Lafarge Malayan to focus on organic growth

Lafarge Malayan to focus on organic growth
24 January 2005

Lafarge Malayan Cement Bhd (LMC), the country’s largest cement maker, has put on hold all capacity expansion and acquisition plans and will focus instead on organic growth - preserving its competitiveness and improving efficiency.  

The present state of the domestic construction and cement industries does not make size and capacity expansions viable, LMC president and chief executive Alain Crouy told Business Times. "We want to boost our productivity without  additional investments," he said.

The outlook for the domestic construction industry remains bearish, with less public sector projects. Prospects lie mainly in the private residential sub-sector.  

Lafarge can produce 8Mt clinker and 13Mt of cement a year at its three clinker and cement factories located in Rawang, Selangor; Kanthan in Perak and Langkawi, with another grinding plant in Pasir Gudang, Johor. It is the market leader in terms of market share with just under 50 per cent of the domestic market, company officials said.

Lafarge’s  local competitors are YTL Cement Bhd, Tasek Cement, Cement industries of Malaysia Bhd and Swiss- headquartered Holcim. Distribution-wise, Crouy said the local market will be given priority while excess capacity will be exported. Exports account for about a third of LMC’s domestic business. LMC has buyers in Singapore, Sri Lanka and Bangladesh, among others.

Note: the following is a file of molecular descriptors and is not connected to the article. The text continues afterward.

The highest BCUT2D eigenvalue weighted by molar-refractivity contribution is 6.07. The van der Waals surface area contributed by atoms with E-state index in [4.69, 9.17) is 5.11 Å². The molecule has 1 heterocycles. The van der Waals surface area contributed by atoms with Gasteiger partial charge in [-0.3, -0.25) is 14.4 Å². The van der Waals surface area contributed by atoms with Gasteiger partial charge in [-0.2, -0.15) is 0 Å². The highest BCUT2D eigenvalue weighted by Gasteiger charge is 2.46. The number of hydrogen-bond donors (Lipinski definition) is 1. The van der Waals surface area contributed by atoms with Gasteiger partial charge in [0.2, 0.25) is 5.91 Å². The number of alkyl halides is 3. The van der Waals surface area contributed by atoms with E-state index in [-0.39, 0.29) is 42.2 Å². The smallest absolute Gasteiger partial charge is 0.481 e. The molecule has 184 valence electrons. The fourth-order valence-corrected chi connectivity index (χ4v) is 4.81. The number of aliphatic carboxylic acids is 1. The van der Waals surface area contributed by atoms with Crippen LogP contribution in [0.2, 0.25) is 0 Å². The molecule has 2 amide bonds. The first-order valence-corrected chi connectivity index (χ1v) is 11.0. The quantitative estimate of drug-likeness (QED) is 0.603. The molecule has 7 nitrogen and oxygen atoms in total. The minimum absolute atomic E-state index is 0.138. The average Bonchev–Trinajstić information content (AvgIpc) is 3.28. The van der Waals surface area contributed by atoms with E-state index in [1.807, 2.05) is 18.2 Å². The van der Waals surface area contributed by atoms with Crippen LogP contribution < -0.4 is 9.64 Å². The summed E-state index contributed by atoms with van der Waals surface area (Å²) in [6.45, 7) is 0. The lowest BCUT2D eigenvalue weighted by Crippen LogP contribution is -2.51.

This year will also see the cement maker allocating a significant portion of its exports for its Indonesian operations in Acheh.

Crouy expects the domestic cement industry to consolidate with little increase in demand locally. "The costs of raw materials to make cement such as gypsum, and coal asfuel for our kiln are on the rise, too," he said.

Crouy was cautiously optimistic on LMC’s financial performance for current fiscal year ending December 31 2005 anticipating a less impressive increase in local cement demand, rising coal prices, besides a competitive environment. "We will, however, be helped by the increased capacity in Rawang, better productivity and higher export prices," he said, adding that the company’s borrowings are expected to decline during the period.

Published under Cement News